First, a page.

Luxury & the Internet: Milano Fashion Global Summit 2009

25 11 2009

Last night I had a brief moment to slip out of the office and into the Milano Fashion Global Summit in the center of Milan, where the industry leaders of Italy were gathered to talk about “Who Will Survive” the Global Financial Crisis, and more importantly, how.  Of course, with most speakers getting between 5-10 minutes on the floor, it goes without saying that there was not much depth (or height, in this case?) to the Summit.

Unfortunately, I couldn’t get away in time to hear Matteo Marzotto speak about his plans for reviving the Vionnet brand, but I was able to make it there towards the end of the day, when one of my favorite topics was being highlighted: Web & Mobile Luxury. However, upon arriving at the venue, I was disappointed to find that the presentation was entitled: “Is Luxury Compatible with the Internet?”

Seriously?! …After writing about this for more than a year, and studying and working in the field for longer, I sometimes can’t believe that we are still hearing this question asked among those considered to be the industry elite.

But I digress.

The presentation was delivered by Jacques-Antoine Granjon, French CEO of vente-privee.com, a members-only online retailer of some 850 brands, typically selling end-of season products through 3-day flash sales. It’s kind of like the European version of Gilt Groupe, with what appears to be a much smaller selection of merchandise and fewer high-profile brands.

The presentation was brief, but in his defense, with only 8 minutes to deliver a message to convince business leaders that luxury and the internet do belong together, he made an entertaining synopsis.

Without further ado….

My Brief Notes on the… Brief Presentation

Following are the notes I took from the presentation. I tried to keep it as verbatim as possible, so read this with a French accent. To begin to illustrate his point, Granjon started with an analogy to online luxury…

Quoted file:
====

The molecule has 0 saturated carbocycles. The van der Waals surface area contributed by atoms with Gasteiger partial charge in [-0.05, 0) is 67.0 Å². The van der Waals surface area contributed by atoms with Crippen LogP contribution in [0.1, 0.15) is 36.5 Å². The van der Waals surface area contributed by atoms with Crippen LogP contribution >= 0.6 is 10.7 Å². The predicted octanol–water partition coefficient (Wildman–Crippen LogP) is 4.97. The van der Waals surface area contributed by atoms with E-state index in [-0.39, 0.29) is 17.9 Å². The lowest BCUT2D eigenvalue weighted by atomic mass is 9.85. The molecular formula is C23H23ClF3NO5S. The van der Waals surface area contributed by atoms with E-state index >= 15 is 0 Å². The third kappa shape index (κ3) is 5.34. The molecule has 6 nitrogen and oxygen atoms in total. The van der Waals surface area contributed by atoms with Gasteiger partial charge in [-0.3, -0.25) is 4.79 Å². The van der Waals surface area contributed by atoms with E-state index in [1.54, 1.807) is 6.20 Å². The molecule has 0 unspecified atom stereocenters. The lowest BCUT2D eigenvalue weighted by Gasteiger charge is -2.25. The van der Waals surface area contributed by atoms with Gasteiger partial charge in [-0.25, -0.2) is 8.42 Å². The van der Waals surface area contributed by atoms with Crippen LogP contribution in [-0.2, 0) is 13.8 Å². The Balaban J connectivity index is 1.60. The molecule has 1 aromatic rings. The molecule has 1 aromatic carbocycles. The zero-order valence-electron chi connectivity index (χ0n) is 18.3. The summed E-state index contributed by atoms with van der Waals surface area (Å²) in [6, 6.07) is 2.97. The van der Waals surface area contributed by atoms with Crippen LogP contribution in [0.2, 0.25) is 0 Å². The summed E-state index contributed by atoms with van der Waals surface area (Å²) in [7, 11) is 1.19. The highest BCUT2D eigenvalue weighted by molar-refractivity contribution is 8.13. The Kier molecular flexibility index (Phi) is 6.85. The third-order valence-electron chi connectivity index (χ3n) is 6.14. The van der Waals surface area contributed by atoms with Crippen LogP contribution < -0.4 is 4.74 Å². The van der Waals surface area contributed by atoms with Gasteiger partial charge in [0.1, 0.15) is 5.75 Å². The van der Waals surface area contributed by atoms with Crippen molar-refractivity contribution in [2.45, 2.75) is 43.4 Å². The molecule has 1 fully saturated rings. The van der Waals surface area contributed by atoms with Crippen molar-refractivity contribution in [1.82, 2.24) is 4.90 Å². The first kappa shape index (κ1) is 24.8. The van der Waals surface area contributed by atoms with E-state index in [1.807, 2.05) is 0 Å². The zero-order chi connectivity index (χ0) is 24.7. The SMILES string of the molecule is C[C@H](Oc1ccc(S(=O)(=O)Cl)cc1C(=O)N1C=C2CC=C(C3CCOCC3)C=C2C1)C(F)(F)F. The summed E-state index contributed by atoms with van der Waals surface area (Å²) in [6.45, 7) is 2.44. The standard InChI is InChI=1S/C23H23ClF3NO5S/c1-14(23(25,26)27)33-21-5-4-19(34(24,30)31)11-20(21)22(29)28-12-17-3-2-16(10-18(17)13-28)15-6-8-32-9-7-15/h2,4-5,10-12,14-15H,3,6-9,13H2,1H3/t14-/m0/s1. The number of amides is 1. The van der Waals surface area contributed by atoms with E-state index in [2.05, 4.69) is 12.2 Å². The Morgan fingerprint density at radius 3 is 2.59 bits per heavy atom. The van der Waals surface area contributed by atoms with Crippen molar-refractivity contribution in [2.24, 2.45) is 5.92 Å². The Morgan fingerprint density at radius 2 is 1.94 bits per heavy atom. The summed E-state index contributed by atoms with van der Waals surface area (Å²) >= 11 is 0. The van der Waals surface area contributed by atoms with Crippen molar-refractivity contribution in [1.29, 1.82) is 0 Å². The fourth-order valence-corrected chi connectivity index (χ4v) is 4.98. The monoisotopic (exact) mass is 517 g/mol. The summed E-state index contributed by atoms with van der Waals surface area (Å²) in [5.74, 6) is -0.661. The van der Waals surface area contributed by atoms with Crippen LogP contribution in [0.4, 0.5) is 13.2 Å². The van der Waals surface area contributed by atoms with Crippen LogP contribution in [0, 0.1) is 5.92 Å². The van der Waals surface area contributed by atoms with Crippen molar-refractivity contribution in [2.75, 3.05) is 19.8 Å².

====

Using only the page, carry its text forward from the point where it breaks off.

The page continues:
Question: What is the most exclusive toy in the world of luxury today?

Answer: The Luxury Jet

  • It saves time & offers control (controlling the when & where in life = freedom)
  • It provides the best service (with highly skilled staff, pilots, maintenance & 1-to-1 travel care)
  • It offers the utmost in innovation & know-how (provided through superior R&D, highest quality materials, technology & design)
  • It is exclusive (traveling alone, in privacy = power)
  • It provides the dream (exploration, imagination)

These five points represent the luxury codes, which the internet can provide for brands. BUT, these codes are not enough for luxury online. There are several more points:

  1. The internet is not just a new format of boutique. It requires a new distribution strategy.
  2. It accelerates growth and visibility of brands everywhere around the world, but only if controlled.
  3. There can be no mistakes, because the internet is permanent, and it takes time to build a presence.
  4. The internet is a world that requires new skills and entrepreneurial determination. In addition to the luxury codes mentioned above, in order to be successful on the internet, luxury brands need the following:
  • Tech skills: must evolve as quickly as they emerge
  • Digital factory: create graphics, coding, etc
  • B2C distribution centers
  • Award-winning customer relationship services
  • Knowledge of online marketing

I see your point, but…

For those of you out there who are, like me, thinking, “That’s IT?” after reading this… yes, that’s it.